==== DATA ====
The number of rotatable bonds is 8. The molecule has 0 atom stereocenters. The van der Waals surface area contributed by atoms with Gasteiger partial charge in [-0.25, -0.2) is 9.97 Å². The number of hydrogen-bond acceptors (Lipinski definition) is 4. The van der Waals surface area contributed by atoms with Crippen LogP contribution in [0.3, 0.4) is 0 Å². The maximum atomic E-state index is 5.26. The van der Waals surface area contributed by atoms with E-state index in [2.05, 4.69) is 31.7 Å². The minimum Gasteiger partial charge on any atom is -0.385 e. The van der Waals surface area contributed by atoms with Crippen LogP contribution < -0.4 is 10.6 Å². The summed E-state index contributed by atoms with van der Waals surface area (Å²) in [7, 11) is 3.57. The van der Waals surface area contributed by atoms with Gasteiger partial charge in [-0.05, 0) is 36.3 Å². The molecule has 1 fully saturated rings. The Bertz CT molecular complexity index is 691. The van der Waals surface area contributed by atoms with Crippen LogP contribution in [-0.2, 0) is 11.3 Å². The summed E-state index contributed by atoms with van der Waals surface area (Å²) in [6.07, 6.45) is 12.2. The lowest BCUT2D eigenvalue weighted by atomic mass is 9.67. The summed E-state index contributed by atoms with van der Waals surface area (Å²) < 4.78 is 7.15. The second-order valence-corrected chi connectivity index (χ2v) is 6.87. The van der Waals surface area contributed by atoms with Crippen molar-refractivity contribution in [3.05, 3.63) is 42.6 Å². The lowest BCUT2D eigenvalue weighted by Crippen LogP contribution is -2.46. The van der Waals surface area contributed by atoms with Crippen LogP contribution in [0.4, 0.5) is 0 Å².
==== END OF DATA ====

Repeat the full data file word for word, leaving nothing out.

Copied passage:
The number of rotatable bonds is 8. The molecule has 0 atom stereocenters. The van der Waals surface area contributed by atoms with Gasteiger partial charge in [-0.25, -0.2) is 9.97 Å². The number of hydrogen-bond acceptors (Lipinski definition) is 4. The van der Waals surface area contributed by atoms with Crippen LogP contribution in [0.3, 0.4) is 0 Å². The maximum atomic E-state index is 5.26. The van der Waals surface area contributed by atoms with E-state index in [2.05, 4.69) is 31.7 Å². The minimum Gasteiger partial charge on any atom is -0.385 e. The van der Waals surface area contributed by atoms with Crippen LogP contribution < -0.4 is 10.6 Å². The summed E-state index contributed by atoms with van der Waals surface area (Å²) in [7, 11) is 3.57. The van der Waals surface area contributed by atoms with Gasteiger partial charge in [-0.05, 0) is 36.3 Å². The molecule has 1 fully saturated rings. The Bertz CT molecular complexity index is 691. The van der Waals surface area contributed by atoms with Crippen LogP contribution in [-0.2, 0) is 11.3 Å². The summed E-state index contributed by atoms with van der Waals surface area (Å²) in [6.07, 6.45) is 12.2. The lowest BCUT2D eigenvalue weighted by atomic mass is 9.67. The summed E-state index contributed by atoms with van der Waals surface area (Å²) < 4.78 is 7.15. The second-order valence-corrected chi connectivity index (χ2v) is 6.87. The van der Waals surface area contributed by atoms with Crippen molar-refractivity contribution in [3.05, 3.63) is 42.6 Å². The lowest BCUT2D eigenvalue weighted by Crippen LogP contribution is -2.46. The van der Waals surface area contributed by atoms with Crippen LogP contribution in [0.4, 0.5) is 0 Å².